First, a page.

But such profiteering only tells a part of the story. A recent survey by the New York Journal of Commerce shows that “manufacturers have set aside in reserves against inventory price decline larger sums than have ever before been used for this purpose.” One meat packer alone shoveled $9,500,000 into such a reserve fund against possible price declines. The Journal slyly observes that “some cynics have argued that managements were desirous of reducing their net income in order to forestall demands of labor leaders for increased wages and of stockholders for higher dividends.”

Though industry continues to price its goods as though they were scarce, the Commerce Department reports that the manufacturers’ dollar value of inventories is still climbing, and in December reached $20.2 billion, the highest point in history, and $300 million more than in November. In 1946, industry invested $11.5 billion in new plant and equipment.

In order to obtain the necessities of life, the masses are, more and more having to mortgage their future wages. Total consumer credit outstanding at the end of January was $9,790 million, as against $3,363 million a year before. Installment sale credit on automobiles was $581 million, up $346 million from a year ago. Charge accounts outstanding totaled $2,758 million, higher by $1,057 million than a year ago. However, the volume of consumer credit outstanding dropped back $174 million during January from the December peak. The first decline in 12 months, it was attributed to seasonal factors by the Federal Reserve Board.

The National City Bank reports that a preliminary tabulation for 1946 of 840 manufacturing companies shows combined net profits of approximately $2,049,000,00, A GAIN OF 37 PER CENT OVER THE $1,491,000,000 EARNED IN THE PRECEDING YEAR. It would be difficult to present a more impregnable argument for a new round of wage increases.

A.W. Zelomek, economist for the International Statistical Bureau, believes that we are in for a depression such as that which occurred in 1920. Here is his reasoning: “Inventories have gained sharply. During the past six months of 1946, the average increase was slightly more than a billion a month. Prices and production are now much higher than they were last year, and the high consumption period of the holiday season is gone. I believe that inventory figures, when they become available, will show the current rate of increase to be around two billion dollars a month. You know as well as I do that this cannot go on indefinitely, any . more than it could in 1920-21. When anyone tells you that minor readjustments will eliminate current distortions, take another look at inventories. Today’s major distortion is that we are producing more goods than can be absorbed at current prices.” Zelomek believes that the depression will be short lived and “will be followed by four or five years of high level activity.”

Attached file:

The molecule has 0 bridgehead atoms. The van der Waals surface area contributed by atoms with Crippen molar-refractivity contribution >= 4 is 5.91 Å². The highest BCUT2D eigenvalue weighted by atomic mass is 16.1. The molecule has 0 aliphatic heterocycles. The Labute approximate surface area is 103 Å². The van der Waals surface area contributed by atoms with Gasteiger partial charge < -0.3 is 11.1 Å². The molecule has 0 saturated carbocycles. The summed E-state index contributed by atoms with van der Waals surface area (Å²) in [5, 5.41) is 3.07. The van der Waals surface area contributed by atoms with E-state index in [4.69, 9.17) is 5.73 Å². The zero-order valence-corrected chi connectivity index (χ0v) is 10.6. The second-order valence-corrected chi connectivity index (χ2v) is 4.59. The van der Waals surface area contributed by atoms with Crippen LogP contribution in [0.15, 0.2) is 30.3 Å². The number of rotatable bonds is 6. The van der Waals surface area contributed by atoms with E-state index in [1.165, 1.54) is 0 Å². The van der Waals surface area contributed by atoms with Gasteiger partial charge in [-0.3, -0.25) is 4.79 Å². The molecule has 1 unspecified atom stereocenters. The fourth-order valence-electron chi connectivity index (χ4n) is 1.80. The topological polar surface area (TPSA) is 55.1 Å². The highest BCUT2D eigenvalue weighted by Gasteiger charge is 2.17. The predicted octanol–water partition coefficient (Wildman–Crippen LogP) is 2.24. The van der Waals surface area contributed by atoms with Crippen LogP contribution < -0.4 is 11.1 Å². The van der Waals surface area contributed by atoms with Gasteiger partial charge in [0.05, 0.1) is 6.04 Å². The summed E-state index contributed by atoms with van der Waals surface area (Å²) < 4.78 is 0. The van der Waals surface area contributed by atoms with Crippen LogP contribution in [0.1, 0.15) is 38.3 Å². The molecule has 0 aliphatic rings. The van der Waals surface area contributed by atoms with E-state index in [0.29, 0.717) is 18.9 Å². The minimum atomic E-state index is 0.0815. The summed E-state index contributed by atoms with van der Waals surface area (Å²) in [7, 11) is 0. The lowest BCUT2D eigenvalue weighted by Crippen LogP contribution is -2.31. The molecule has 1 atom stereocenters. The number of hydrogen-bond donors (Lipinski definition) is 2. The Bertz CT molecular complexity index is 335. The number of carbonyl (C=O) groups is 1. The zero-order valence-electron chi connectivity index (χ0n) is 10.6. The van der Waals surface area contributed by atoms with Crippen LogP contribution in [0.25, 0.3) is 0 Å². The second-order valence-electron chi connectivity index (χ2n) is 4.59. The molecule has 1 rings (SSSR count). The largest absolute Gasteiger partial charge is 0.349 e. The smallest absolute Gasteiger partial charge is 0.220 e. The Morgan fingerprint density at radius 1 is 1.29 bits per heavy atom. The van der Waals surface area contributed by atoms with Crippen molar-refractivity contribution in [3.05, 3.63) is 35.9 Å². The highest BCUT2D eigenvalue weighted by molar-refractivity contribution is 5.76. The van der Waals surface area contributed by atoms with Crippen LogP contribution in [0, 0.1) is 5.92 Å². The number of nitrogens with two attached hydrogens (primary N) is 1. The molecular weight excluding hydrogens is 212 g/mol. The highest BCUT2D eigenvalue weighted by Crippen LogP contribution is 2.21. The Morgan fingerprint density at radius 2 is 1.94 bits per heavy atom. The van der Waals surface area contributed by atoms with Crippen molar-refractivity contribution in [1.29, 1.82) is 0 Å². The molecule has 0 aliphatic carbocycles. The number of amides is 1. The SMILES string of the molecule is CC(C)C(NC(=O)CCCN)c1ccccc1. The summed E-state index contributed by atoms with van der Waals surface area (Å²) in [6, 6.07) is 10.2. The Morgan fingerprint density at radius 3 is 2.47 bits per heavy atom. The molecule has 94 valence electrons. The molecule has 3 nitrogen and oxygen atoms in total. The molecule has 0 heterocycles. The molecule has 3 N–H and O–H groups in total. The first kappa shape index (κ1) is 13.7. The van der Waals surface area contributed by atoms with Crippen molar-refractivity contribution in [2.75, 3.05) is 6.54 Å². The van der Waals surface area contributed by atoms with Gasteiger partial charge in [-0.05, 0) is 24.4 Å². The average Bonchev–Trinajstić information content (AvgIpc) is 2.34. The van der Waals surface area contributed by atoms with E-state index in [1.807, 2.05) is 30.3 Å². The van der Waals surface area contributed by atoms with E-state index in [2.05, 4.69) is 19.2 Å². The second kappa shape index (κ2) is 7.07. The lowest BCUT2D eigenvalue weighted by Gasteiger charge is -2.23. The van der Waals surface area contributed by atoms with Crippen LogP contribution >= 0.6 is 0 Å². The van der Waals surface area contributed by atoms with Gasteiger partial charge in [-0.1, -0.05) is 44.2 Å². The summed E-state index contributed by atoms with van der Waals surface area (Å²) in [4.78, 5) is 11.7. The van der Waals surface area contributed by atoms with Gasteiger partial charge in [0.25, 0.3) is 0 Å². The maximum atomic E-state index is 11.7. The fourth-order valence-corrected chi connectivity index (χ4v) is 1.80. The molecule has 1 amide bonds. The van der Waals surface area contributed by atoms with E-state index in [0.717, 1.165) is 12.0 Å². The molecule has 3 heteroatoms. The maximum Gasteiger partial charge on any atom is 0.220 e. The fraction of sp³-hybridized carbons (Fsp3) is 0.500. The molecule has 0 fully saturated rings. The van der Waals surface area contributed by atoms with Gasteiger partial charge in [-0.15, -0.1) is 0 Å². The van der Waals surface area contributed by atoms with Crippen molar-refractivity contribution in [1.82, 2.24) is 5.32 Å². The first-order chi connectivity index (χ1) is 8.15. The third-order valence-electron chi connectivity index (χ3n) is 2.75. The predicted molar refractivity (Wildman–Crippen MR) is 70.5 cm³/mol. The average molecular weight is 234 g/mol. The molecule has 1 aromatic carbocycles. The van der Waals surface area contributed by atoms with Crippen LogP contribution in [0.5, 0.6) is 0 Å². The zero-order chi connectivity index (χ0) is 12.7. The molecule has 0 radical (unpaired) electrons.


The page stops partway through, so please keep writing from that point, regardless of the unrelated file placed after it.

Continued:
Labor Lobbyists

Of 544 lobbyists who have registered under the 1946 lobbying act, 121 represent organized labor. The rest represent big business and the farmers. Congress itself is one huge big business lobby – indeed, among the lobbyists for big business are a number of ex-Congressmen, such as Robert Ramspeck, Clifford Woodrum, Clyde Ellis, Albert Carter and Fritz Lanham. The reason big business maintains lobbyists in Washington, in addition to its Congressmen, is that the bosses are forever quarreling among themselves as to how to divide the profits that they scrouge [sic!] from the hides of the masses.

For years the AFL and CIO. and the railroad brotherhoods have tried to buck this system by maintaining their lobbies in Washington and at the state capitols. That this is a waste of dough is shown by the legislation against the interests of the people that continues to pour out of Congress. If we had a lick of sense, we’d tell the union leadership to fire all these ineffective, broken-down labor lobbyists and take the dough to finance a great national labor party that would elect labor’s own representatives to Congress. How about introducing resolutions to this effect in your union?